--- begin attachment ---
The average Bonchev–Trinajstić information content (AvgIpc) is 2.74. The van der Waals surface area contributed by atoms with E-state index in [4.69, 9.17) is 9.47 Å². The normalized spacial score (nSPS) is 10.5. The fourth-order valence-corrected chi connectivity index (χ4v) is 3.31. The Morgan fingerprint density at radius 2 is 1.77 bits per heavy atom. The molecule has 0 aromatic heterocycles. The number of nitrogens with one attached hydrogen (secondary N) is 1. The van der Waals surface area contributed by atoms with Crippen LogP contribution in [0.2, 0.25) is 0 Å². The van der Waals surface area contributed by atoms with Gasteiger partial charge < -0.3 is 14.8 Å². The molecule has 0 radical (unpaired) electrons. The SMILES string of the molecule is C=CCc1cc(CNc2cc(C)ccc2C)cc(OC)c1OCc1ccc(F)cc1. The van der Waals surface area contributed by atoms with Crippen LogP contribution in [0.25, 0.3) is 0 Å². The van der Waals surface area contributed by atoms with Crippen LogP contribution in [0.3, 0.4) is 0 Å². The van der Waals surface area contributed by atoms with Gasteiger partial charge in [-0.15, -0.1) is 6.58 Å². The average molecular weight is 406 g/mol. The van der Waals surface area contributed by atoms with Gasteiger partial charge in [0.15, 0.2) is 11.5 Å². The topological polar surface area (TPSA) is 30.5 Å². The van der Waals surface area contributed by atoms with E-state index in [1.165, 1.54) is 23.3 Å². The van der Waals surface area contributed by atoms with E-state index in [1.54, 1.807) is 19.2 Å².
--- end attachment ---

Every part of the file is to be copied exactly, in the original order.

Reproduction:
The average Bonchev–Trinajstić information content (AvgIpc) is 2.74. The van der Waals surface area contributed by atoms with E-state index in [4.69, 9.17) is 9.47 Å². The normalized spacial score (nSPS) is 10.5. The fourth-order valence-corrected chi connectivity index (χ4v) is 3.31. The Morgan fingerprint density at radius 2 is 1.77 bits per heavy atom. The molecule has 0 aromatic heterocycles. The number of nitrogens with one attached hydrogen (secondary N) is 1. The van der Waals surface area contributed by atoms with Crippen LogP contribution in [0.2, 0.25) is 0 Å². The van der Waals surface area contributed by atoms with Gasteiger partial charge < -0.3 is 14.8 Å². The molecule has 0 radical (unpaired) electrons. The SMILES string of the molecule is C=CCc1cc(CNc2cc(C)ccc2C)cc(OC)c1OCc1ccc(F)cc1. The van der Waals surface area contributed by atoms with Crippen LogP contribution in [0.25, 0.3) is 0 Å². The van der Waals surface area contributed by atoms with Crippen LogP contribution in [0.3, 0.4) is 0 Å². The van der Waals surface area contributed by atoms with Gasteiger partial charge in [-0.15, -0.1) is 6.58 Å². The average molecular weight is 406 g/mol. The van der Waals surface area contributed by atoms with Gasteiger partial charge in [0.15, 0.2) is 11.5 Å². The topological polar surface area (TPSA) is 30.5 Å². The van der Waals surface area contributed by atoms with E-state index in [1.165, 1.54) is 23.3 Å². The van der Waals surface area contributed by atoms with E-state index in [1.54, 1.807) is 19.2 Å².